Do Companies pay entry lvl IT workers what we are worth?

binaribinari Posts: 26Member ■□□□□□□□□□
This has been something I have been thinking about for a while.

Lets take me as an example.


I work in a 24x7 NOC in a data center. My duties include Monitoring the Network, working on customer requests for support, such as racking and cabling new equipment, making cables(568A,B,X-over)configuring devices, troubleshooting basic networking issues, server reboots, provisioning new circuits on the ONS, opening up servers and installing new cards such as HBA etc. In addition to this, we assist with out internal IT Stuff. Basically, a help desk/technician.

My employer starts this position at 31k a year. Now I know I only have 2 certs, entry level at that, and only two years experience, but my position does require a good deal of skill.


To me, this is low pay for the amount of skills required to fill my position. I have an acquaintance who has a job as an air conditioning tech, has about the same amount of experience in his field, and makes nearly 10k more a year.

Is it that employers feel they can pay whatever they like because there is always someone willing to take my place, maybe for less pay? Or, do I just work for a crap employer?

Or maybe im wrong and employers pay what our skills are worth? I know some other people with around the comparable experience earn around the same as me.

I originally decided to get into IT, besides liking the jobs, because it was supposed to be a well paying field, with a lot of demand. But after working in it for two years, I just dont see it.

So am I wrong and just whining? :D
Doh
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Comments

  • neathneathneathneathneathneath Posts: 438Member
    consider yourself lucky that you are not working in a school.

    I really enjoy my job and all that goes with it but schools (in the UK) do not or are unable to pay the going rates unfortunately.

    Upside of that they can pay for some Microsoft Courses and even exams icon_study.gif

    Been on a few courses and school has paid for a couple of my MCP exams.

    Also, sometimes with pay scales - you don't get if you don't ask, worth a try.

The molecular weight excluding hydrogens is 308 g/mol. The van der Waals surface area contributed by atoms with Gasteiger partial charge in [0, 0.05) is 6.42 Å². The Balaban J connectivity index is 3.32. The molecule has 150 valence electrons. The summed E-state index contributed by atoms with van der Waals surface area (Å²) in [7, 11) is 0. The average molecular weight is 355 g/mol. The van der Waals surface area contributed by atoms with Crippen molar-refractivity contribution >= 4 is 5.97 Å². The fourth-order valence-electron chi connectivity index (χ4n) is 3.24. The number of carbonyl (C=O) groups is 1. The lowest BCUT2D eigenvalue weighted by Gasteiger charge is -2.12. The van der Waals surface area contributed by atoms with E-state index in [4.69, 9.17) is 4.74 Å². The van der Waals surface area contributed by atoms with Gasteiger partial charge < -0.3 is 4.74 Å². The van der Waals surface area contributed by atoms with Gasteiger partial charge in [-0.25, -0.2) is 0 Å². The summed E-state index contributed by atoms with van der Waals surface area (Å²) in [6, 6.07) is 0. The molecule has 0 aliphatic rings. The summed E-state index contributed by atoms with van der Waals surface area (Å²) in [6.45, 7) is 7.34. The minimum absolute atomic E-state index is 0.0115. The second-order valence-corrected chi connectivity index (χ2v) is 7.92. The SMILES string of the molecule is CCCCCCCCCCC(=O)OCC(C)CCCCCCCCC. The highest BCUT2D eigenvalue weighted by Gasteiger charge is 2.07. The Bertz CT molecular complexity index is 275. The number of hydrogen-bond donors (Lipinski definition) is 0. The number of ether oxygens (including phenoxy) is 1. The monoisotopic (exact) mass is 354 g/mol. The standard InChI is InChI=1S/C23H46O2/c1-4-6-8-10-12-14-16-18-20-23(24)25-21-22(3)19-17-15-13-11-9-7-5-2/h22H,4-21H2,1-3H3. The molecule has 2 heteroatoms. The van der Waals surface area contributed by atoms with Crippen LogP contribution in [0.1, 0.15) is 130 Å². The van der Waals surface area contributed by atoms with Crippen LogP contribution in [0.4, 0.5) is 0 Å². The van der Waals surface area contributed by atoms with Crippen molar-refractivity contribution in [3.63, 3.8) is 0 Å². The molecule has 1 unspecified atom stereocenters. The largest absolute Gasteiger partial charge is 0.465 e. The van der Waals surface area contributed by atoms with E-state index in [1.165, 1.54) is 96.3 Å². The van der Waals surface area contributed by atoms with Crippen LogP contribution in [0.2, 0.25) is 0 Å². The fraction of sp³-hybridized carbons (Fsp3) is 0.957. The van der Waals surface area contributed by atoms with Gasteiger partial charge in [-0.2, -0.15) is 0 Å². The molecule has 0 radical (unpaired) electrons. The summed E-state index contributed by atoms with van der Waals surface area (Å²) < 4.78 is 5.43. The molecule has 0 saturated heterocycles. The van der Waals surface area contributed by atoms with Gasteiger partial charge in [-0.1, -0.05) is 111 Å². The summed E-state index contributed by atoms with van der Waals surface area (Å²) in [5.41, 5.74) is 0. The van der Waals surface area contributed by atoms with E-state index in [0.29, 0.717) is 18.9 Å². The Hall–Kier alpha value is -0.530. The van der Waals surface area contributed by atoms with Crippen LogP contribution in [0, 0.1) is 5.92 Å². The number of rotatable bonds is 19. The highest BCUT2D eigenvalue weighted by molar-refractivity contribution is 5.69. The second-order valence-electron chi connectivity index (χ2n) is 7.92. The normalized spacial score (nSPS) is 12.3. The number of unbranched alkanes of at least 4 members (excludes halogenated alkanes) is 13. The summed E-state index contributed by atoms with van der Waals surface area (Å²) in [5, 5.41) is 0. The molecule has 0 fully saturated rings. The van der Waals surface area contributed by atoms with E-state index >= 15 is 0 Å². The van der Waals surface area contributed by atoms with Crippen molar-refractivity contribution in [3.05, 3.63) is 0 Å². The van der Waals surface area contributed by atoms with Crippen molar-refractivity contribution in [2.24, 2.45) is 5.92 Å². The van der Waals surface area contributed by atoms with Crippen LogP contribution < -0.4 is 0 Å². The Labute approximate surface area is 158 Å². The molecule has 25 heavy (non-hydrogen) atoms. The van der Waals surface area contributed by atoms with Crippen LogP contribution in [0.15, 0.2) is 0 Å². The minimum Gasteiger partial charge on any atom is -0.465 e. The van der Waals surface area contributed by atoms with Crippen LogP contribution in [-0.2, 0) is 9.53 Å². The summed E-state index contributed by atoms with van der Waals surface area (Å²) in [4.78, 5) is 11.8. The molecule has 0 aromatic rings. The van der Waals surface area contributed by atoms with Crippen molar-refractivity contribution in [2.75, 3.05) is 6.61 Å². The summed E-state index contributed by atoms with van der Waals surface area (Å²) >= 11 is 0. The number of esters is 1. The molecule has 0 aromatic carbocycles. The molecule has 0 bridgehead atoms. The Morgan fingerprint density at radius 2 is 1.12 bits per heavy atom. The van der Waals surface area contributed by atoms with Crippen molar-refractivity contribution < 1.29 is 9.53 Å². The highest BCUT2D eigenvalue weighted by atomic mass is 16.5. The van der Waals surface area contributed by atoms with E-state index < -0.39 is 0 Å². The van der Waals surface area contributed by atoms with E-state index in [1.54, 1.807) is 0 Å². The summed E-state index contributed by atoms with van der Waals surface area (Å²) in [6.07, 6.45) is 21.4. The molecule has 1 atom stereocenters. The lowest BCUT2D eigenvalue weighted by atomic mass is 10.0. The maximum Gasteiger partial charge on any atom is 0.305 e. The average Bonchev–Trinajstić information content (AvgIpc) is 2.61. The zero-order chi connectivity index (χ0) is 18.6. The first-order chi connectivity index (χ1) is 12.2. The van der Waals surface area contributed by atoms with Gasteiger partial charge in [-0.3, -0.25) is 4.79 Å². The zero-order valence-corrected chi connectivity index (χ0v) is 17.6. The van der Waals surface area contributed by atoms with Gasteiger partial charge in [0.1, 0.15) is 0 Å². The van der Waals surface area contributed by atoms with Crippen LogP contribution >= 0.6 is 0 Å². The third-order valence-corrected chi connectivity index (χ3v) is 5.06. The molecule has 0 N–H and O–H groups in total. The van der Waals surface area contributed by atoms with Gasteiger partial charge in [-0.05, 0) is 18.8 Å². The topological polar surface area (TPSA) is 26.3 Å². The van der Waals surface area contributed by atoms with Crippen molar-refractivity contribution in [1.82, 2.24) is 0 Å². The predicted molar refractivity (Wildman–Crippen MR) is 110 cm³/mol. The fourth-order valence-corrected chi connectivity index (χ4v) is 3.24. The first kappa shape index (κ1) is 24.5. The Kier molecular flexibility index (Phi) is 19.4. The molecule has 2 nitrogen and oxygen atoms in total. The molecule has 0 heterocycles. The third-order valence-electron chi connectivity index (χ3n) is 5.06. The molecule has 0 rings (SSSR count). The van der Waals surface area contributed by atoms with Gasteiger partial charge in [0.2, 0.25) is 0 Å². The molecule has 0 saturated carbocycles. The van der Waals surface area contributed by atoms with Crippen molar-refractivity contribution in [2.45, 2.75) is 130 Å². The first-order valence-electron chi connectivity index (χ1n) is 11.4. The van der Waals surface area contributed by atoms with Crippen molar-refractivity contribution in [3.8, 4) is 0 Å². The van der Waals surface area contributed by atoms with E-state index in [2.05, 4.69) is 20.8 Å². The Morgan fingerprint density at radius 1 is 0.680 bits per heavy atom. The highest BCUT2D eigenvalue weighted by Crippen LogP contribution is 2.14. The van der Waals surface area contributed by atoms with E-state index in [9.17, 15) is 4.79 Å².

• supertechCETmasupertechCETma Posts: 377Member
    binari wrote:
    So am I wrong and just whining? :D
    pretty much.
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  • cacharocacharo Posts: 361Member
    binari wrote:
    I originally decided to get into IT, besides liking the jobs, because it was supposed to be a well paying field, with a lot of demand. But after working in it for two years, I just dont see it.

    Pay and demand go hand in hand for the area you are in. A company is going to pay about as low as they can to start out, as long as there is someone willing to work for it and they are happy with the output they receive. By originally taking the position you are essentially reaffirming that the company has chosen the right price to start out. When you originally took the position you were likely looking to get your 'foot in the door' as most entry techs are and were willing to take a pay decrease to do so.

    That being said, I would consider it low for LA, but feel to look around if you think you are worth more. Just make sure that you are continuing to progress and build your skillset while in your current position. It will be much easier to negotiate with some additional education, certs, and experience.
    Treat people as if they were what they ought to be, and you help them become what they are capable of being.
  • binaribinari Posts: 26Member ■□□□□□□□□□
    cacharo wrote:
    binari wrote:
    That being said, I would consider it low for LA, but feel to look around if you think you are worth more. Just make sure that you are continuing to progress and build your skillset while in your current position. It will be much easier to negotiate with some additional education, certs, and experience.

    I do know that really the only one that can get me a raise is me. But I am not talking about just me, I just used me as an example. I am talking about the industry as a whole.

    Take a neighbor I had a while back. He works at a hotel and all he does all day is pick up dirty linen from the housekeepers/maids. That is his only job. He makes $14.50 an hour. Now, I make only a little bit more than him, and I have much more skills that him, much more stress than him, much more responsibility than him.

    Theres something wrong with an industry as a whole when we can consider getting paid slightly more that someone picking up dirty sheets, OK.

    I have actually been considering moving on, but want to pass the iCND2 first, maybe 30 days or so, but I dont think CCNA's can demand much more either.
    Doh
  • cacharocacharo Posts: 361Member
    Like I said,
    cacharo wrote:
    A company is going to pay about as low as they can to start out, as long as there is someone willing to work for it and they are happy with the output they receive.
    binari wrote:
    He makes $14.50 an hour. Now, I make only a little bit more than him, and I have much more skills that him, much more stress than him, much more responsibility than him.

    I also know people that work disgusting jobs and get paid just fine. That is their choice but you really can not compare the two. Your friend has likely capped in his position, I don't know any sheet sanitation engineers making 6 figures.

    Again, like I said.
    cacharo wrote:
    When you originally took the position you were likely looking to get your 'foot in the door' as most entry techs are and were willing to take a pay decrease to do so.

    In my opinion, it is an even trade. You get the entry-level experience you were after and they get someone willing and eager to work it for the right price.